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Senate’s New Border Bill Proposes Some Relief for Employment Based Immigrants But Unlikely To Become Law


On Sunday, February 4, 2024, the Senate unveiled a national security and foreign aid bill that would create additional border and asylum processing laws, provide counsel to certain migrants, help Afghan refugees stay legally in the United States, and expand work authorization to additional classes of legal immigrants within the United States. To become law, the bill must first be passed the Senate, then also be passed by the House of Representatives, and then be signed by the President. The border bill is already facing opposition from both parties (with House Speaker Mike Johnson proclaiming it as “Dead on arrival”), so its likelihood of becoming law in its current form is slim.

The proposed legislation does contain several provisions that would reform longstanding areas of immigration law and could affect a wide array of individuals seeking immigration benefits within the United States.

Key components of the bill relating to the employment-based immigration system propose to:

  • Expand Work Authorization to Additional Family Members of Lawful Nonimmigrants and U.S. Citizens – The bill proposes expanding work authorization to not only spouses of H-1B temporary workers in the United States (also known as H-4 dependents), but also potentially their adult children, provided the H-1B temporary worker has an immigrant petition filed. This would be a departure from current regulations, which only allow work authorization for H-4 spouses, but no other dependents such as children who are old enough to secure employment. Work authorization would also be issued to an additional 25,000 individuals who are K-1, K-2, and K-3 nonimmigrant visa holders, or fiancés or spouses and children of U.S. citizens. These expansions would be based on a policy of promoting family reunification and legal immigration within the United States.

  • Provide Statutory Protection to “Aged Out” Children of Temporary Workers and Long-term Visa Holders – The legislation also seeks to provide statutory protection for H-4 dependent children, who have resided in the U.S. lawfully based on their parents’ work visas, but who would otherwise “age out” of H-4 nonimmigrant status and run out of time to get a Green Card along with their families. The bill would afford protections to an H-4 dependent who lived in the U.S. lawfully as a child of an employment-based nonimmigrant for 8 years prior to turning 21, allowing that individual – even if married now or over the age of 21 – to secure work authorization and remain in the U.S. and get a green card with their parent(s). This provision would change current law, which states that if a child turns 21 and “ages out” while seeking an immigration benefit, they are no longer eligible to immigrate with their parent based on that parent’s petition and need to navigate the immigration system on their own.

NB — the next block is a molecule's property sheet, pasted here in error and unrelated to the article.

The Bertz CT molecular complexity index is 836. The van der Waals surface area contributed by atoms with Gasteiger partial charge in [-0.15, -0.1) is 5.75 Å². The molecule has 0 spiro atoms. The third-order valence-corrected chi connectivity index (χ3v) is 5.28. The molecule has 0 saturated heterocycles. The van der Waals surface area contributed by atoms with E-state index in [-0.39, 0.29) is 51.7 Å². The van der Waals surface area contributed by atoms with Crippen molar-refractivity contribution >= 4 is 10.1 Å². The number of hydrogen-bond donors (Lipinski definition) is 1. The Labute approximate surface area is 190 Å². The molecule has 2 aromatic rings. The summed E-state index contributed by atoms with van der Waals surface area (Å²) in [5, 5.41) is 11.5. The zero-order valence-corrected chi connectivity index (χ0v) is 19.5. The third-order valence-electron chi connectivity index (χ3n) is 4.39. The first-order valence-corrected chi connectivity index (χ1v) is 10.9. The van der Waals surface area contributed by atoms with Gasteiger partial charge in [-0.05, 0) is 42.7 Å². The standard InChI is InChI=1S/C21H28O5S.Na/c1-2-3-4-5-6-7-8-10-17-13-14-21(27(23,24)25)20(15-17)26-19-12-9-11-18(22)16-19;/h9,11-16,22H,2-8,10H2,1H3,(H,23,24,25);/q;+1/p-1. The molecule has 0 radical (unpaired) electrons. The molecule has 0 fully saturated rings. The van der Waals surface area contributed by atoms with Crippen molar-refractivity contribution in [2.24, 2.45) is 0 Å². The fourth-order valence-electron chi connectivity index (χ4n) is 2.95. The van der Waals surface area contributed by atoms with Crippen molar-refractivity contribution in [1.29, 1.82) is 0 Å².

• Increase the Number of Immigrant Visas Issued – In addition to creating more opportunities for those in temporary nonimmigrant status, the border bill would also authorize the issuance of an additional 250,000 immigrant visas over the next five fiscal years – allocating 160,000 additional visas in the family-based categories, and 90,000 in the employment-based categories. However, it is important to note that these visas would still be subject to per-country numerical limitations, and so would only have a modest impact on current immigrant visa backlogs, particularly for nationals of India and China.

Despite encompassing a wide swathe of issues concerning foreign aid and national security, the border bill appears to fall short of both Republican and Democratic lawmakers’ demands for immigration reform. Several conservative Republicans have voiced concerns that the bill does not adequately increase border security or deter illegal immigration. There is also a concern of it raising taxpayer costs to provide counsel for asylum seekers. At the same time, many progressive Democrats have dismissed the legislation as too restrictive in its reworking of asylum and border regulations, particularly the executive branch’s ability to cease the inflow of migrants at the border. Therefore, the likelihood of it passing the Senate is unclear and its route to passing the House seems impossible.

Despite the bill’s uncertain future, it is a hopeful and encouraging sign to see that Capitol Hill is recognizing the importance of protecting certain classes of immigrants, such as H-4 dependent family members, and children of employment-based workers who would otherwise age out of receiving certain benefits, and to provide additional immigrant visas in the overly burdened legal immigration system.

Please contact your Klasko Law attorney with any questions regarding this client alert.

The material contained in this alert does not constitute direct legal advice and is for informational purposes only. An attorney-client relationship is not presumed or intended by receipt or review of this presentation. The information provided should never replace informed counsel when specific immigration-related guidance is needed.

© 2024 Klasko Immigration Law Partners, LLP. All rights reserved. Information may not be reproduced, displayed, modified, or distributed without the express prior written permission of Klasko Immigration Law Partners, LLP. For permission, contact

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